Now in its seventh year, le Voyage à Nantes in 2018 sees a whole host of new artworks and exhibitions alongside those from previous years of the festival in Brittany's eclectic former capital...
Think of Nantes and it's likely you'll think of some of the incredible art that le Voyage à Nantes has brought to the city such as the astonishing elephant of the Machines de l'Ile that parades along the quayside. Or maybe you'll think of the Château de Ducs de Bretagne? Well, last year that got a modern artistic makeover too with a slide installed on the walls!
Like the elephant, the chateau's slide is now a permanent fixture just like roughly half of the 54 installations at this year's festival. But the other half are completely new, temporary artworks on show for 2018. Follow the green line painted on the ground, which stretches across Nantes for 10 miles, for a voyage of artistic discovery. The theme of this year's festival is 'the art of side-stepping'.
Philippe Ramette is the big-hitter with five statues on display across the city. Known for his quirky, off-kilter worldview, these five éloges ('odes') are an assortment of statues offering his famous absurdist perspective. You'll find them at Passage Pommeraye, Cours Cambronne, Château des ducs de Bretagne, Passage Sainte-Croix, and Place Bouffay.
There are several fascinating artworks relating to mirrors, water and reflections, nature and the body. Peer into the river and see Ange Leccia's Nymphèa gazing back at you, visit Michel Blazy's Last Garden and discover what it will be like when plants take over the vestiges of modern life and take a trip to the Theâtre Graslin and see into the human body in Daniel Firman's striking Inside - a body made of blown crystal with neon gas lighting up the cardiovascular system.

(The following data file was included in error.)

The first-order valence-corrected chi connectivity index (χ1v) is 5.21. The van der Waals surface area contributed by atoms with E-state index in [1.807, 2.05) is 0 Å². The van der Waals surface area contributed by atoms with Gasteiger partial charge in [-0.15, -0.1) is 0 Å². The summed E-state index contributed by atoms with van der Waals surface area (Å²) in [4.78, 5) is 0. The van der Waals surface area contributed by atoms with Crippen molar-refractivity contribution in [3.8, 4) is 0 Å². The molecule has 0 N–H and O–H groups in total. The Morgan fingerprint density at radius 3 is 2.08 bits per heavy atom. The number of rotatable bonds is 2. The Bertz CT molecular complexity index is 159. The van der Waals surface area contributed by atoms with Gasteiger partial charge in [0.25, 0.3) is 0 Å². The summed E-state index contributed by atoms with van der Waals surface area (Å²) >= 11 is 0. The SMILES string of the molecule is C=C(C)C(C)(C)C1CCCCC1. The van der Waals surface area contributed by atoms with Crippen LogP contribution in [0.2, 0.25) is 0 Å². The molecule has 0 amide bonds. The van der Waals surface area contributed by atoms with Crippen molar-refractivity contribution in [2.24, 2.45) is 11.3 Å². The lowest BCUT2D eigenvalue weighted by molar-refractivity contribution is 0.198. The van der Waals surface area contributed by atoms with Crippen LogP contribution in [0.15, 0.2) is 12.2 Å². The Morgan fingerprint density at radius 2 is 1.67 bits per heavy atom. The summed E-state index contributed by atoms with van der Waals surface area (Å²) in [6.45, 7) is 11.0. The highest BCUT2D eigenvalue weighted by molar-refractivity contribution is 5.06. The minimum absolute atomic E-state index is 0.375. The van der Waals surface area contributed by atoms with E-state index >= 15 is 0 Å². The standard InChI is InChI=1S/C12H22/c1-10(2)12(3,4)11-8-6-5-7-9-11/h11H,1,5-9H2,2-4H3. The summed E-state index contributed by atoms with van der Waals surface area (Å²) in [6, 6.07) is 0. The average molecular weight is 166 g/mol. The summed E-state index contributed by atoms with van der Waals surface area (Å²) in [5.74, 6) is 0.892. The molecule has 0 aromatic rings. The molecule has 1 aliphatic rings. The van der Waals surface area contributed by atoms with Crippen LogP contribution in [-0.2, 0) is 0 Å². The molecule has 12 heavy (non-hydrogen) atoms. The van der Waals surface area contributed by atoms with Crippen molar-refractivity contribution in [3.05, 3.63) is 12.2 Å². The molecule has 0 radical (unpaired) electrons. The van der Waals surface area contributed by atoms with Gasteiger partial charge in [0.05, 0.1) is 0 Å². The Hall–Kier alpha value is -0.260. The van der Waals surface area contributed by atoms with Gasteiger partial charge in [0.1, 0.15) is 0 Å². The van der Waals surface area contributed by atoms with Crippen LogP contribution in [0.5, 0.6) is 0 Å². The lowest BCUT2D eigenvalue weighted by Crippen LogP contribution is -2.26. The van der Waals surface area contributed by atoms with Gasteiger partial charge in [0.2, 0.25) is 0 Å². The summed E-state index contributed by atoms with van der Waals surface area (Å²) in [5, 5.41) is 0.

With contributors including artists, designers, gardeners, musicians and even chefs, le Voyage à Nantes is a true celebration of culture, innovation and creativity. From the tops of corporate buildings to street squares and gardens, all of Nantes is an artistic playground. It's a sensational contrast in such a beautiful, historic city.
And if all that sightseeing makes you hungry, head to the open-air restaurant, La Cantine, which has its own market garden. Now a permanent fixture since it was first introduced at the festival, La Cantine has been redesigned this year by a collective called Appelle-Moi Papa. La Colline, a techincolour playground is definitely worth a look-in whilst you enjoy the fresh, local produce on the menu.